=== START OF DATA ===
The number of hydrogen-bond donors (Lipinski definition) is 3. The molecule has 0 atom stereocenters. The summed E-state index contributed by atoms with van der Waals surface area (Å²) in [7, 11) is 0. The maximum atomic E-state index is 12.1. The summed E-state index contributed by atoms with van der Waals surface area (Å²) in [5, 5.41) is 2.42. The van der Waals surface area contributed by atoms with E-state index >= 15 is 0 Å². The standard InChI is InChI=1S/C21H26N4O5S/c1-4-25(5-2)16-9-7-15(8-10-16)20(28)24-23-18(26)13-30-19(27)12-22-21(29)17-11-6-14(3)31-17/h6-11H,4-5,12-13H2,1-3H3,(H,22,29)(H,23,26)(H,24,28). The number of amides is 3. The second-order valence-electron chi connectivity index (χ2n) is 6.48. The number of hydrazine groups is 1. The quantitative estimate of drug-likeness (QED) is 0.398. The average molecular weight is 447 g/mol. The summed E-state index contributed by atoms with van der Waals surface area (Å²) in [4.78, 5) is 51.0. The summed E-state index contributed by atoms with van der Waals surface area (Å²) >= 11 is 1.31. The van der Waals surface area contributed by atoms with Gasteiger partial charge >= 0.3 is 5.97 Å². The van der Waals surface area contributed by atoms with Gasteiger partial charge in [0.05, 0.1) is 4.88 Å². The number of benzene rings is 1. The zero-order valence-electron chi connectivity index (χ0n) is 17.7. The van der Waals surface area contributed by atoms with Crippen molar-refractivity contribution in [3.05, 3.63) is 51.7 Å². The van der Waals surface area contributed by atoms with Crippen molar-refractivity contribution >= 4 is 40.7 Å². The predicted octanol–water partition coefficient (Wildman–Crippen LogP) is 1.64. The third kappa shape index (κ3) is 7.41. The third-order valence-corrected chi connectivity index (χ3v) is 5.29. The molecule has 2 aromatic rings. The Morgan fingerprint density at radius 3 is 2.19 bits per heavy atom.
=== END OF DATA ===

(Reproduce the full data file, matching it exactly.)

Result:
The number of hydrogen-bond donors (Lipinski definition) is 3. The molecule has 0 atom stereocenters. The summed E-state index contributed by atoms with van der Waals surface area (Å²) in [7, 11) is 0. The maximum atomic E-state index is 12.1. The summed E-state index contributed by atoms with van der Waals surface area (Å²) in [5, 5.41) is 2.42. The van der Waals surface area contributed by atoms with E-state index >= 15 is 0 Å². The standard InChI is InChI=1S/C21H26N4O5S/c1-4-25(5-2)16-9-7-15(8-10-16)20(28)24-23-18(26)13-30-19(27)12-22-21(29)17-11-6-14(3)31-17/h6-11H,4-5,12-13H2,1-3H3,(H,22,29)(H,23,26)(H,24,28). The number of amides is 3. The second-order valence-electron chi connectivity index (χ2n) is 6.48. The number of hydrazine groups is 1. The quantitative estimate of drug-likeness (QED) is 0.398. The average molecular weight is 447 g/mol. The summed E-state index contributed by atoms with van der Waals surface area (Å²) in [4.78, 5) is 51.0. The summed E-state index contributed by atoms with van der Waals surface area (Å²) >= 11 is 1.31. The van der Waals surface area contributed by atoms with Gasteiger partial charge >= 0.3 is 5.97 Å². The van der Waals surface area contributed by atoms with Gasteiger partial charge in [0.05, 0.1) is 4.88 Å². The number of benzene rings is 1. The zero-order valence-electron chi connectivity index (χ0n) is 17.7. The van der Waals surface area contributed by atoms with Crippen molar-refractivity contribution in [3.05, 3.63) is 51.7 Å². The van der Waals surface area contributed by atoms with Crippen molar-refractivity contribution >= 4 is 40.7 Å². The predicted octanol–water partition coefficient (Wildman–Crippen LogP) is 1.64. The third kappa shape index (κ3) is 7.41. The third-order valence-corrected chi connectivity index (χ3v) is 5.29. The molecule has 2 aromatic rings. The Morgan fingerprint density at radius 3 is 2.19 bits per heavy atom.